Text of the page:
Continuous records of current account deficits may lead to a natural depreciation of a country ’s currency. This is because money for trade, income, and aid is leaving the country to make payments in a foreign currency. The current account is made up of three components: Current account 5 Trade balance 1 Net income 1 Unilateral transfers The trade balance is simply the total value of exports minus the total value of imports. Net income is defined as the difference between money received and money paid out. It includes salaries, interest payments, and dividends. Unilateral transfers include taxes, foreign aid, and one-way gifts.
For most countries, the largest component of the current account is generally the trade balance. As an example, the United States has experienced high current account deficits for the last few decades primarily because of its large trade deficit.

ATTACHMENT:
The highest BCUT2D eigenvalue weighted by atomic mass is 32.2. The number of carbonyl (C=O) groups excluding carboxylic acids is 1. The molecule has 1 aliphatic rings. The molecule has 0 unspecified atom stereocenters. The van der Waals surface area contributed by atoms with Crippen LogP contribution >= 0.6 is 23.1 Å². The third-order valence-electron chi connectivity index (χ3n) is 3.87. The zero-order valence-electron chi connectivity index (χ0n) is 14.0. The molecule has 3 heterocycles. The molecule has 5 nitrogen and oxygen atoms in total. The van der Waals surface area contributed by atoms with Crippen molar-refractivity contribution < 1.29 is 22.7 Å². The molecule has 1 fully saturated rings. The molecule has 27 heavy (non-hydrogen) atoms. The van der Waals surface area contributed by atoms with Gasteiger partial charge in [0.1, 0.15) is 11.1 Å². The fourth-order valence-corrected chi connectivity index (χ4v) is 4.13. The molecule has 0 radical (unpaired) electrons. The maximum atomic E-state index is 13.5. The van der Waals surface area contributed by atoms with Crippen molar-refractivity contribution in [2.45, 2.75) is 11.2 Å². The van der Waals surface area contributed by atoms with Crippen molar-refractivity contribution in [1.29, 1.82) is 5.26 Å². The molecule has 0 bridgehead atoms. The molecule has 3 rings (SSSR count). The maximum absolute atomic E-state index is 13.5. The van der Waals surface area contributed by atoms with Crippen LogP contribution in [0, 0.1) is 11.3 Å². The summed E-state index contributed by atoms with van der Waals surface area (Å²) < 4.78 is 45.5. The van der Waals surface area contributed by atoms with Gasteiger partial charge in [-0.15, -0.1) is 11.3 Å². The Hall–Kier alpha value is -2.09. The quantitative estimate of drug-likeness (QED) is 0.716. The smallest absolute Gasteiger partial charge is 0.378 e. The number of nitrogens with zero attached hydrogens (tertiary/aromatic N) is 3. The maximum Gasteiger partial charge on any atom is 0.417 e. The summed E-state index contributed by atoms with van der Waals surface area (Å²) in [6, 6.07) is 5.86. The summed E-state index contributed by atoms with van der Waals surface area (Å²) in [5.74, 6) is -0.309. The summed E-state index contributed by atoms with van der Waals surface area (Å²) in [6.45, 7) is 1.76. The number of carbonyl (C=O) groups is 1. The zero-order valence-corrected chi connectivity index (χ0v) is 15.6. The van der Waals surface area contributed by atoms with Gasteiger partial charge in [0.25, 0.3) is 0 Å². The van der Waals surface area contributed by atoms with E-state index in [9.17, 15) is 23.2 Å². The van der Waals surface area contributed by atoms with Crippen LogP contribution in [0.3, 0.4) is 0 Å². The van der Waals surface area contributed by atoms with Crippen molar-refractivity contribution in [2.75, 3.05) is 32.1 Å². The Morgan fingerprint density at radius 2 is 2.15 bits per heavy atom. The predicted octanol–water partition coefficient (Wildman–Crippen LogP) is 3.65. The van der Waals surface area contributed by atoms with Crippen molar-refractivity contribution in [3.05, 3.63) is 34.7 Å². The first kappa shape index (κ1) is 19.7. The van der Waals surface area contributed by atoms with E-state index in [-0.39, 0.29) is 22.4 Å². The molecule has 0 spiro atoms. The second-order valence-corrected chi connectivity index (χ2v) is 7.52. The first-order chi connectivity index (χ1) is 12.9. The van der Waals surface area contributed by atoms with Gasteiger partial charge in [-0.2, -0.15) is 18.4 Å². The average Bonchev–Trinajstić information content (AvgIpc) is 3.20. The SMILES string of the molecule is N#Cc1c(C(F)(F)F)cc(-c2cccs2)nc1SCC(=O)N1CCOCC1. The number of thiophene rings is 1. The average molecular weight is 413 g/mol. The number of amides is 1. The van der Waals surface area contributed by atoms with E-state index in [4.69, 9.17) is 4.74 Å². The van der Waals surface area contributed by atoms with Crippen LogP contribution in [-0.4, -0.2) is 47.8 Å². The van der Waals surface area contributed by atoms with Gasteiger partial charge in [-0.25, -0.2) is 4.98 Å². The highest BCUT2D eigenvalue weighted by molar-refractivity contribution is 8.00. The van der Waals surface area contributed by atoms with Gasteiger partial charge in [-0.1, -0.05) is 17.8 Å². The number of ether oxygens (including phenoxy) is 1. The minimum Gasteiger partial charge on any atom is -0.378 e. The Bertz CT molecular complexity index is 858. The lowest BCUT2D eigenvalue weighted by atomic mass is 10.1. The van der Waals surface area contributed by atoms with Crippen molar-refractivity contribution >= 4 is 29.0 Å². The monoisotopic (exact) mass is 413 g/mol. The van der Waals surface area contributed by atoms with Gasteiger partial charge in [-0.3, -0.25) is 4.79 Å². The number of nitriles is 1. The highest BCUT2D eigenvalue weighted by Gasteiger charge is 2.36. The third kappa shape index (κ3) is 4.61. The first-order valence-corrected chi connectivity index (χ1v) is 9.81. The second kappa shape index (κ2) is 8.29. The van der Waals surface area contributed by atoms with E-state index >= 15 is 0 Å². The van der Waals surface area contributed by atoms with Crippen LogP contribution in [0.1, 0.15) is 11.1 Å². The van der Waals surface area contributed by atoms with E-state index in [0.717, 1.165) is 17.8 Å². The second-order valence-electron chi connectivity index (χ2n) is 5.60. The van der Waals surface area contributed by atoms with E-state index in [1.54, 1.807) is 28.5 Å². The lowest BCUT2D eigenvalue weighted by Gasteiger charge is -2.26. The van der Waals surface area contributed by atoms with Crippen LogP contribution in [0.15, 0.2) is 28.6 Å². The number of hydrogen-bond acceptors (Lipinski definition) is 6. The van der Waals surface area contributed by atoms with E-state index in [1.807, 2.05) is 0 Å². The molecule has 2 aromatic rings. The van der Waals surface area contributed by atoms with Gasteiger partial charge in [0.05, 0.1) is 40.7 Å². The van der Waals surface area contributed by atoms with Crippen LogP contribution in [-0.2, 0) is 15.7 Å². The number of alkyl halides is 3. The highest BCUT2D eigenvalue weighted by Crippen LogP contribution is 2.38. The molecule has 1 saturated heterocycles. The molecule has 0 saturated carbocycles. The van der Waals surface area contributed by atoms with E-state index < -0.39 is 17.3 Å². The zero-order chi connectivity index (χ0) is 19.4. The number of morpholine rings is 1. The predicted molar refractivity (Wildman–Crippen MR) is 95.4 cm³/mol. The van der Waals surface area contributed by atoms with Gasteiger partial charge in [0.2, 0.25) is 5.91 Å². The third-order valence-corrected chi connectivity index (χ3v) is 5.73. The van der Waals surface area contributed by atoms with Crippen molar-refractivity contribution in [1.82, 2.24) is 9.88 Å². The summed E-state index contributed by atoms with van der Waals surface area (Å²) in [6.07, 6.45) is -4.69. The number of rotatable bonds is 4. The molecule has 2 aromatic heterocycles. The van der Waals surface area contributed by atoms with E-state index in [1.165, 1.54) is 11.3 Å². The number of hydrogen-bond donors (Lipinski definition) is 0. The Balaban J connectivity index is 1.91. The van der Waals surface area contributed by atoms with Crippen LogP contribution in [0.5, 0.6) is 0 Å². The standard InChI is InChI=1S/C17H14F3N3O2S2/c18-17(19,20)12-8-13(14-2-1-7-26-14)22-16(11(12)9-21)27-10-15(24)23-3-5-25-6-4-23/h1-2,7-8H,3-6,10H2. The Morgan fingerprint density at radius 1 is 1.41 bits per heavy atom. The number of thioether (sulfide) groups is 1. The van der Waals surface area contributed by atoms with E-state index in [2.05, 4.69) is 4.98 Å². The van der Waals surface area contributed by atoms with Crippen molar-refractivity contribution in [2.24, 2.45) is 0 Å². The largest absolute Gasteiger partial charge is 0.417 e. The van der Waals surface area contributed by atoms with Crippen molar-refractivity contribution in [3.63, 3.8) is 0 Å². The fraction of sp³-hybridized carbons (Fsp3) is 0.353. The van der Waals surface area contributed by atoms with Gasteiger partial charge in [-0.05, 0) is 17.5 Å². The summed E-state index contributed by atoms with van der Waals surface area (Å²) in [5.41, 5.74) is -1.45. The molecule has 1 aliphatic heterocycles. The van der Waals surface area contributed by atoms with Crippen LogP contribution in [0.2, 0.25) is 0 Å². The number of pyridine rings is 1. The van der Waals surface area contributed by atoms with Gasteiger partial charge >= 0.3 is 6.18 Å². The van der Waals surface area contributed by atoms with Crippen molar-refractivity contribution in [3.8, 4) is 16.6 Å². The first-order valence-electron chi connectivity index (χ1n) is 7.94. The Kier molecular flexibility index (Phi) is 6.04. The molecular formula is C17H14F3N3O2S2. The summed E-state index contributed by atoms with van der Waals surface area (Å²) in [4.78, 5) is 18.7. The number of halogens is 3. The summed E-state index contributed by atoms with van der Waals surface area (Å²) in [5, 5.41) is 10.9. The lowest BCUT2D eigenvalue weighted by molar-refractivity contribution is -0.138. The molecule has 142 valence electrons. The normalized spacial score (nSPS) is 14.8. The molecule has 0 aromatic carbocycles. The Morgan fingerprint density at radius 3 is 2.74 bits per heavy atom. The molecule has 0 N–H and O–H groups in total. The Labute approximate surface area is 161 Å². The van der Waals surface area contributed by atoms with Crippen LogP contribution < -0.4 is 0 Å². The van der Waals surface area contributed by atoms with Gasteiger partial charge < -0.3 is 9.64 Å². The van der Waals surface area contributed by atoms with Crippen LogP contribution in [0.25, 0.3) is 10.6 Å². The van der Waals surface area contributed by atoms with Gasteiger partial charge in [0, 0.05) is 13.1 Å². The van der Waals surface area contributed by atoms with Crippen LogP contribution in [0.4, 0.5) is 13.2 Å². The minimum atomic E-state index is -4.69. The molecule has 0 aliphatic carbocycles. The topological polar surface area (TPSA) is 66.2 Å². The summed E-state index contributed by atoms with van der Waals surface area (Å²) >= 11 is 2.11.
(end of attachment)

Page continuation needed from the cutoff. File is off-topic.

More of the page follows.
When a country is mired in a political crisis, demand for its goods and services is affected. These problems would cause foreign capital coming into the country to cease and also cause foreign capital to leave the country. The combined effect leaves the home currency weaker against other currencies. An upcoming election can also have a big impact on a country ’s currency. Traders typically view elections as events that give rise to potential political instability and uncertainty, which equates to greater volatility in the currency. This effect is more strongly felt when governments change hands.
A new government often signifies a change in ideology and management, which translates to new rules, new laws, and new policies that ultimately will affect the value of the currency The change in the currency value could be either positive or negative. Political parties that make a stand on promoting economic growth and reining in high government debt levels tend to boost a currency ’s value.